Paul: This is a good question. I sort of think, there are two things, and the first thing relates a little bit to the first question that you asked. Like when Dr. Strati says he’s resistant to functionalist sociology. As a functionalist, that immediately makes me defensive. The hardest thing about writing the review was NOT going through it and saying, “How do I find his arguments wrong?” And it was wonderful because it was a very conscious process. I mean, you’ve done this, you’ve read books, we all have read books that make us just feel like saying, well, why would a publisher ever publish this stuff? A book that disagrees with what we believe in. I think the most difficult thing was actually saying, “Okay, is he right that we need something that resists a very functionalist view of sociology?” And again, as I write in my review, he [Dr. Strati] gets to this point where one of the things he says is you can’t understand a hospital without understanding the lighting in the hospital and the smells. And if you’ve been in a hospital, you sort of know the distinctive smells. And for me, that was like, the light went off. It’s like, oh, wow, there really is something to this perspective that’s completely different from functionalist sociology. And then afterwards I began to see the whole pandemic thing that I wrote about, like, here we are interacting, I’m in my office at home, you are in your apartment at home, and yet we are professionals having a dialogue that would normally be had in a conference room at a university. And so how hard is it for me to connect with a university when I’m sitting at home? And like I talked about in the book review, my son is at a community college; he’s a student at the community college, but he’s sitting in his basement. And we have these discussions about how hard it is for him to be engaged, because when he looks away from the screen, he’s not seeing a whiteboard, he’s not seeing other students, he’s not sitting in a chair, he’s at home, and so, how difficult it is. Funny enough, once I started to adopt Strati’s perspective, one of the difficult things, was to remind myself that I’m actually a functionalist and not just get totally enamored with sight and smells and sounds, but to actually let that functionalist, rationalist part of me come back to the conversation. So those were two difficult things.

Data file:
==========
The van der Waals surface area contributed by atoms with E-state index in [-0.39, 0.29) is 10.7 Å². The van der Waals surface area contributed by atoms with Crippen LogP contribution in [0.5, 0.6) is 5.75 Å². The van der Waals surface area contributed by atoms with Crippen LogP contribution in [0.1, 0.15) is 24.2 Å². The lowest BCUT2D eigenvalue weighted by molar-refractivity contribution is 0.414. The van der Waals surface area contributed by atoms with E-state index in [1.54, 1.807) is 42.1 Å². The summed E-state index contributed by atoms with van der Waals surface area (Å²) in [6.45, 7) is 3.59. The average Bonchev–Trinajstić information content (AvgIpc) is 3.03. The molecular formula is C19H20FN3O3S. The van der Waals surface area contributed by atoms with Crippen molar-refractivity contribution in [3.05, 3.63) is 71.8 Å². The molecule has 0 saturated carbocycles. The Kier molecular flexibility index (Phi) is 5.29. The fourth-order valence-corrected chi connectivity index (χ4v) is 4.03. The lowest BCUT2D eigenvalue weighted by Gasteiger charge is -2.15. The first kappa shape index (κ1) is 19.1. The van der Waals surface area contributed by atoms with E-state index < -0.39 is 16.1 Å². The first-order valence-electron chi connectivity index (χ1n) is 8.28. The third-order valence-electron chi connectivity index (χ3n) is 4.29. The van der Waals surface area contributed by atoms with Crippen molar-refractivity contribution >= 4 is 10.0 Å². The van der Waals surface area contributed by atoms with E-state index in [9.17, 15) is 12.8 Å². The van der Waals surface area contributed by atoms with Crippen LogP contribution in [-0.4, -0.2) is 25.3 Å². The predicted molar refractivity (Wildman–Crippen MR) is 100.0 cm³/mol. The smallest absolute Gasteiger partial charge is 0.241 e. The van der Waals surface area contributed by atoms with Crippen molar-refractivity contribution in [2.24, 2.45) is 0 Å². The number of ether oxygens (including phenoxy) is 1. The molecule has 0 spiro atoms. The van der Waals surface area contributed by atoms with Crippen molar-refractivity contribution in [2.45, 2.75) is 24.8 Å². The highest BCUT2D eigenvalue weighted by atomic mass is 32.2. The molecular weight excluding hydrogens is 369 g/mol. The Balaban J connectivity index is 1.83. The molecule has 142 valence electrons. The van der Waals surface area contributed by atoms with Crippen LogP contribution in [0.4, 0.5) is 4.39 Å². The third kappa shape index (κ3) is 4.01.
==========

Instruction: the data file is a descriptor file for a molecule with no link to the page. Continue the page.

Minh: I think that’s going to be a difficulty that many people have with this book because there are lots of functionalists in the field of management.
Paul: And his view is so different from ours, that’s actually really a pleasant thing.
3. What was the most enjoyable thing about writing this book review?
Paul: The most enjoyable thing, there were two parts of it. Number one, I thought it was really enjoyable to try to ask some difficult questions. So, I think this aesthetic view has a lot to it. But again, as a functionalist, how do we think about organizational poetry? How would we study that? How would we measure it? And particularly, I work with a lot of faculty who are starting out, who are trying to get tenure, well, if I’m reviewing your paper and you’re writing about the aesthetic view, how would I interpret that? How would I know if you’ve done good research or if you just sat in a chair and speculated? And so, I think the most enjoyable part, and I hope that Strati actually responds is, how would we do this? To try to push the conversation forward even though I’m not a deep adherent to what they’re doing. It was enjoyable to try to push it forward. And it was also really enjoyable at the end when… Okay, so I try to read 30 books a year. That’s my goal, to read 30 books a year. Some years I do it, some years I don’t, but you read a lot of books and if a book has one really good idea in it, that’s a good book. And when I get to the end and I’m counting up three or four different things I learned from his book, it’s really enjoyable to say, “hey, this is a pretty good book.” It’s actually worth reading. So, I enjoyed that part of it, finding that at the end of the journey, it was totally different than at the beginning of the journey when I was thinking, “what did I get myself into?”
Minh: I’m just curious, the standard for books, that a good book will offer one good insight and an excellent book will offer maybe two or three good insights… Did you come up with that standard by yourself?
Paul: Yeah, that’s just my own rule of thumb. Because you’ll read a book and two weeks later you won’t remember anything from the book. And it’s like, okay, interesting, check mark, but nothing really valuable. But then you find yourself in a class where a student asks a question and you go, oh, I read this book, and here was an idea from the book that really helped. One idea, good book, multiple ideas, excellent book. That’s just my own rule of thumb.
Minh: And just curious again, what would constitute a great book to you?